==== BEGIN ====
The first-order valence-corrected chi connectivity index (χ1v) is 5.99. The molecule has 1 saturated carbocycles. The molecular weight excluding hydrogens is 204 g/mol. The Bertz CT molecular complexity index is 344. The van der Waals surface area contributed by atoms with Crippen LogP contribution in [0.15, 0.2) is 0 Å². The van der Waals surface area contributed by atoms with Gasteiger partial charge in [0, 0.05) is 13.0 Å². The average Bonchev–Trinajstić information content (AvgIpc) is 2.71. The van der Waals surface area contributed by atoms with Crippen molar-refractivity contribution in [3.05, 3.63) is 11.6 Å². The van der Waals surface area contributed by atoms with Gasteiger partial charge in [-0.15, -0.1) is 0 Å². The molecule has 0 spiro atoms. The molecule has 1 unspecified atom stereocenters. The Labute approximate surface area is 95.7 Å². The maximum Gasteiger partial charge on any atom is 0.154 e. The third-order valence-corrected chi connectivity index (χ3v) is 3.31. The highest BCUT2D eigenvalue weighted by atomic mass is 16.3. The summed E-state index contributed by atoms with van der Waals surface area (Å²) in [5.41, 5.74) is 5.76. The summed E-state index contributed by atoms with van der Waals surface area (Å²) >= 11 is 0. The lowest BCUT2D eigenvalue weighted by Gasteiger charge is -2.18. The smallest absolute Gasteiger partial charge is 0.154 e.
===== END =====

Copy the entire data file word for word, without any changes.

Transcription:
The first-order valence-corrected chi connectivity index (χ1v) is 5.99. The molecule has 1 saturated carbocycles. The molecular weight excluding hydrogens is 204 g/mol. The Bertz CT molecular complexity index is 344. The van der Waals surface area contributed by atoms with Crippen LogP contribution in [0.15, 0.2) is 0 Å². The van der Waals surface area contributed by atoms with Gasteiger partial charge in [0, 0.05) is 13.0 Å². The average Bonchev–Trinajstić information content (AvgIpc) is 2.71. The van der Waals surface area contributed by atoms with Crippen molar-refractivity contribution in [3.05, 3.63) is 11.6 Å². The van der Waals surface area contributed by atoms with Gasteiger partial charge in [-0.15, -0.1) is 0 Å². The molecule has 0 spiro atoms. The molecule has 1 unspecified atom stereocenters. The Labute approximate surface area is 95.7 Å². The maximum Gasteiger partial charge on any atom is 0.154 e. The third-order valence-corrected chi connectivity index (χ3v) is 3.31. The highest BCUT2D eigenvalue weighted by atomic mass is 16.3. The summed E-state index contributed by atoms with van der Waals surface area (Å²) in [5.41, 5.74) is 5.76. The summed E-state index contributed by atoms with van der Waals surface area (Å²) >= 11 is 0. The lowest BCUT2D eigenvalue weighted by Gasteiger charge is -2.18. The smallest absolute Gasteiger partial charge is 0.154 e.